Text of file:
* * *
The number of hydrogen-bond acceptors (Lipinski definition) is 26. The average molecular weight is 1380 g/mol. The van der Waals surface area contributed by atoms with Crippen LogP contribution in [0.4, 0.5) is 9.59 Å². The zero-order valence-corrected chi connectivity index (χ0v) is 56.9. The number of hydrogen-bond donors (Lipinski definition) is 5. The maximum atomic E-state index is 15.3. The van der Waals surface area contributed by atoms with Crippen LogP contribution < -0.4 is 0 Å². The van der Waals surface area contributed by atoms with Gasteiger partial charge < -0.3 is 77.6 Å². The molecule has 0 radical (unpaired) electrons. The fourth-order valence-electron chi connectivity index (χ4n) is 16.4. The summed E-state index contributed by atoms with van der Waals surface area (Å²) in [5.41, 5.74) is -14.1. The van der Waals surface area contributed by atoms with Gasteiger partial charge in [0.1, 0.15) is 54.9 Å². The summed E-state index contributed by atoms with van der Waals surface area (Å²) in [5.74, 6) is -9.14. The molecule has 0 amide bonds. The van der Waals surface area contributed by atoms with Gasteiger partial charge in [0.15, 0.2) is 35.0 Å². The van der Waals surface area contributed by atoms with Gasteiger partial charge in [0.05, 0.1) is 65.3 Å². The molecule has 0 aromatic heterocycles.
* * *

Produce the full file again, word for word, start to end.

The number of hydrogen-bond acceptors (Lipinski definition) is 26. The average molecular weight is 1380 g/mol. The van der Waals surface area contributed by atoms with Crippen LogP contribution in [0.4, 0.5) is 9.59 Å². The zero-order valence-corrected chi connectivity index (χ0v) is 56.9. The number of hydrogen-bond donors (Lipinski definition) is 5. The maximum atomic E-state index is 15.3. The van der Waals surface area contributed by atoms with Crippen LogP contribution < -0.4 is 0 Å². The van der Waals surface area contributed by atoms with Gasteiger partial charge < -0.3 is 77.6 Å². The molecule has 0 radical (unpaired) electrons. The fourth-order valence-electron chi connectivity index (χ4n) is 16.4. The summed E-state index contributed by atoms with van der Waals surface area (Å²) in [5.41, 5.74) is -14.1. The van der Waals surface area contributed by atoms with Gasteiger partial charge in [0.1, 0.15) is 54.9 Å². The summed E-state index contributed by atoms with van der Waals surface area (Å²) in [5.74, 6) is -9.14. The molecule has 0 amide bonds. The van der Waals surface area contributed by atoms with Gasteiger partial charge in [0.15, 0.2) is 35.0 Å². The van der Waals surface area contributed by atoms with Gasteiger partial charge in [0.05, 0.1) is 65.3 Å². The molecule has 0 aromatic heterocycles.